A dish called mamidikaya pappu in Telugu and mangai paruppu in Tamil, where mangoes are cooked with red gram dhal and green chillies, is served with cooked rice and clarified, but raw mangoes are typically eaten fresh. Mango lassi, a popular drink made throughout South Asia, is created by mixing ripe mangoes or mango pulp with buttermilk and sugar. Ripe mangoes are also used in curries. Aamras is a popular pulp/thick juice made of mangoes with sugar or milk, and is consumed with bread, rice or pooris. The pulp from ripe mangoes is also used to make jam called mangada.
Mangoes are used in preserves such as moramba, amchur (dried and powdered unripe mango) and pickles, including a spicy mustard-oil pickle and alcohol.
Unripe mango may be eaten with bagoong (especially in the Philippines), fish sauce or a dash of salt. Dried strips of sweet, ripe mango (sometimes combined with seedless tamarind to form mangorind) are also popular.
Mango is used to make juices, smoothies, ice cream, fruit bars, raspados, aguas frescas, pies and sweet chili sauce, or mixed with chamoy, a sweet and spicy chili paste. It is popular on a stick dipped in hot chili powder and salt or as a main ingredient in fresh fruit combinations. In Central America, mango is either eaten green mixed with salt, vinegar, black pepper and hot sauce, or ripe. Toasted and ground pumpkin seed (called pepita) with lime and salt are the norm when eating green mangoes.
Sweet glutinous rice is flavored with coconut, then served with sliced mango as a dessert. Green mangoes can be used in mango salad with fish sauce and dried shrimp. Mango with condensed milk may be used as a topping for shaved ice.
Most people enjoy eating the residual flesh from the seed by piercing the stem-end of the seed with the long central tine of a mango fork, common in Mexico, and holding the seed upright like a lollypop. Small mangos can be peeled and mounted on the fork and eaten in the same manner.
Diced ripe mangoes, bathed in sweetened or unsweetened lime juice, to prevent discoloration, can be quick-frozen, as can sweetened ripe or green mango puree. Half-ripe or green mangos are peeled and sliced as filling for pie, used for jelly, or made into sauce which, with added milk and egg whites, can be converted into mango sherbet. Green mangos are peeled, sliced, parboiled, then combined with sugar, salt, various spices and cooked, sometimes with raisins or other fruits, to make chutney; or they may be salted, sun-dried and kept for use in chutney and pickles. Thin slices, seasoned with turmeric, are dried, and sometimes powdered, and used to impart an acid flavor to dishes. Mango sushi, anyone? Great recipes from a favorite Thai blogger, SheSimmer’s Leela. Sawsawan from Jun-Blog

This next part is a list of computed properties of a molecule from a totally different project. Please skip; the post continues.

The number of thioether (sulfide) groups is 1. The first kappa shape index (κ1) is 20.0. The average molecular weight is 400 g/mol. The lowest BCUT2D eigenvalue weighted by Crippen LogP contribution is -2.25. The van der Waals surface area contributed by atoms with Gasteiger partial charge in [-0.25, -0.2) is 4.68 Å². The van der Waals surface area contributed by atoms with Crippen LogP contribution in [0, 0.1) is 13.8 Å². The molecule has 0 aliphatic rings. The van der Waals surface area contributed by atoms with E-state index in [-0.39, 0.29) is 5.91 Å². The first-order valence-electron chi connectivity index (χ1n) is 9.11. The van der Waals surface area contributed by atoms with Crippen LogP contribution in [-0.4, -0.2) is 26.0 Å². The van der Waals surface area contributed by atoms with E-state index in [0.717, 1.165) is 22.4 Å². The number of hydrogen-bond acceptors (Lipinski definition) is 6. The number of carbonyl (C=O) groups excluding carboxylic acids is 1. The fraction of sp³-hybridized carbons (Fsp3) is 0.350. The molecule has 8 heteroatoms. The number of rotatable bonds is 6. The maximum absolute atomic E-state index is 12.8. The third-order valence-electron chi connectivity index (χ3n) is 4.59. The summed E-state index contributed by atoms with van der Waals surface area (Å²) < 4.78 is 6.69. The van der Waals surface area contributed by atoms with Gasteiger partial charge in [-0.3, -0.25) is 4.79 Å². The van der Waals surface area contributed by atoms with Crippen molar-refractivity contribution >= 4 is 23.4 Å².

The peel constitutes 20% to 25% of the total weight of the fruit, and Indian researchers have shown that the peel can be a source of pectin.
Immature mango leaves are cooked and eaten in Indonesia and the Philippines.
Now this was news to me, the sap which exudes from the stalk close to the base of the fruit is somewhat milky at first, also yellowish-resinous. It becomes pale-yellow and translucent when dried. It, like the sap of the trunk and branches and the skin of the unripe fruit, is a potent skin irritant, and capable of blistering the skin of the normal individual. As with poison ivy, there is often a delayed reaction. Sensitive folks may not handle, peel, or eat mangoes or any food containing mango flesh or juice.
Mango peel and sap contain urushiol, the same compound in poison ivy and poison sumac that causes contact dermatitis in susceptible people. When mango trees are in bloom, it is not uncommon for people to suffer itching eyes, facial swelling and respiratory difficulty, even with no airborne pollen.
A final warning is that mango wood should never be used in fireplaces or for cooking fuel, as its smoke is highly irritant.
Versatility has no limits
Seed fat: With high stearic acid content, the fat is used to make soap.
Wood: The wood is kiln-dried or seasoned in saltwater. It is gray or greenish-brown, coarse-textured, medium-strong, hard, durable in water but not in the ground; easy to work and finishes well. In India, after preservative treatment, it is used for rafters and joists, window frames, agricultural implements, boats, plywood, shoe heels and boxes.
Bark: The bark possesses sufficient tannin and is used to tan hides. It yields a yellow dye or, with turmeric and lime, a bright rose-pink.
Gum: The red-brown gum from the trunk is used for mending crockery in tropical Africa. In India, it is a substitute for gum arabic.
Harold McGee, On Food and Cooking